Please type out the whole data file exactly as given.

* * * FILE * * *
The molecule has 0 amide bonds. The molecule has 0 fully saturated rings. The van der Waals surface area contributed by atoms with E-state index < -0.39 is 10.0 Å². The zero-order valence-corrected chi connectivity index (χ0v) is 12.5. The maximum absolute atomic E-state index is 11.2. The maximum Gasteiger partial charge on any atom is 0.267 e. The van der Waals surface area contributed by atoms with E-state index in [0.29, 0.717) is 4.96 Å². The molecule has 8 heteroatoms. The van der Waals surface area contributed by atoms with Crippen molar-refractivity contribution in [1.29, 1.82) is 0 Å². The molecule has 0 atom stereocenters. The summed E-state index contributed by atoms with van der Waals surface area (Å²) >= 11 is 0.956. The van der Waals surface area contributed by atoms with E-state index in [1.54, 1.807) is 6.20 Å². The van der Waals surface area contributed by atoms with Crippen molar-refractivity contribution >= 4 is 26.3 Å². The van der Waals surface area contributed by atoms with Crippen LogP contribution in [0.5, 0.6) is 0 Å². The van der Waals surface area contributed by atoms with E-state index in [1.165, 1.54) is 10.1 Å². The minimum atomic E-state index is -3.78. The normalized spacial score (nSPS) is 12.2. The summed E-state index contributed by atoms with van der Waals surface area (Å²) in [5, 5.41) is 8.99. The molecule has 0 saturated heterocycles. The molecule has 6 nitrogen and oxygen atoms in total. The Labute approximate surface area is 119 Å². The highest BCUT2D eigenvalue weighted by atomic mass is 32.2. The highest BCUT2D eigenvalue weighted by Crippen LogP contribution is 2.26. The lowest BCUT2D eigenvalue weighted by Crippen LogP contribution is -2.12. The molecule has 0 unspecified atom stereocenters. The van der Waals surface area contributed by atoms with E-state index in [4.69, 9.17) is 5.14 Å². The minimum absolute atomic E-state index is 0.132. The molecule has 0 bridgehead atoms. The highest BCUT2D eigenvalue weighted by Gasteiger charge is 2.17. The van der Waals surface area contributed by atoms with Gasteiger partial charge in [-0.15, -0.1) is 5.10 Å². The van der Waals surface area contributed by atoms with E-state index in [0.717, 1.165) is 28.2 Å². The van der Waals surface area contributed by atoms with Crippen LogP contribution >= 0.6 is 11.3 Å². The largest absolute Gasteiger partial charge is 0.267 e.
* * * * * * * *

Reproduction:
The molecule has 0 amide bonds. The molecule has 0 fully saturated rings. The van der Waals surface area contributed by atoms with E-state index < -0.39 is 10.0 Å². The zero-order valence-corrected chi connectivity index (χ0v) is 12.5. The maximum absolute atomic E-state index is 11.2. The maximum Gasteiger partial charge on any atom is 0.267 e. The van der Waals surface area contributed by atoms with E-state index in [0.29, 0.717) is 4.96 Å². The molecule has 8 heteroatoms. The van der Waals surface area contributed by atoms with Crippen molar-refractivity contribution in [1.29, 1.82) is 0 Å². The molecule has 0 atom stereocenters. The summed E-state index contributed by atoms with van der Waals surface area (Å²) >= 11 is 0.956. The van der Waals surface area contributed by atoms with E-state index in [1.54, 1.807) is 6.20 Å². The van der Waals surface area contributed by atoms with Crippen molar-refractivity contribution >= 4 is 26.3 Å². The van der Waals surface area contributed by atoms with Crippen LogP contribution in [0.5, 0.6) is 0 Å². The van der Waals surface area contributed by atoms with E-state index in [1.165, 1.54) is 10.1 Å². The minimum atomic E-state index is -3.78. The normalized spacial score (nSPS) is 12.2. The summed E-state index contributed by atoms with van der Waals surface area (Å²) in [5, 5.41) is 8.99. The molecule has 0 saturated heterocycles. The molecule has 6 nitrogen and oxygen atoms in total. The Labute approximate surface area is 119 Å². The highest BCUT2D eigenvalue weighted by atomic mass is 32.2. The highest BCUT2D eigenvalue weighted by Crippen LogP contribution is 2.26. The lowest BCUT2D eigenvalue weighted by Crippen LogP contribution is -2.12. The molecule has 0 unspecified atom stereocenters. The van der Waals surface area contributed by atoms with E-state index in [4.69, 9.17) is 5.14 Å². The minimum absolute atomic E-state index is 0.132. The molecule has 0 bridgehead atoms. The highest BCUT2D eigenvalue weighted by Gasteiger charge is 2.17. The van der Waals surface area contributed by atoms with Gasteiger partial charge in [-0.15, -0.1) is 5.10 Å². The van der Waals surface area contributed by atoms with E-state index in [0.717, 1.165) is 28.2 Å². The van der Waals surface area contributed by atoms with Crippen LogP contribution >= 0.6 is 11.3 Å². The largest absolute Gasteiger partial charge is 0.267 e.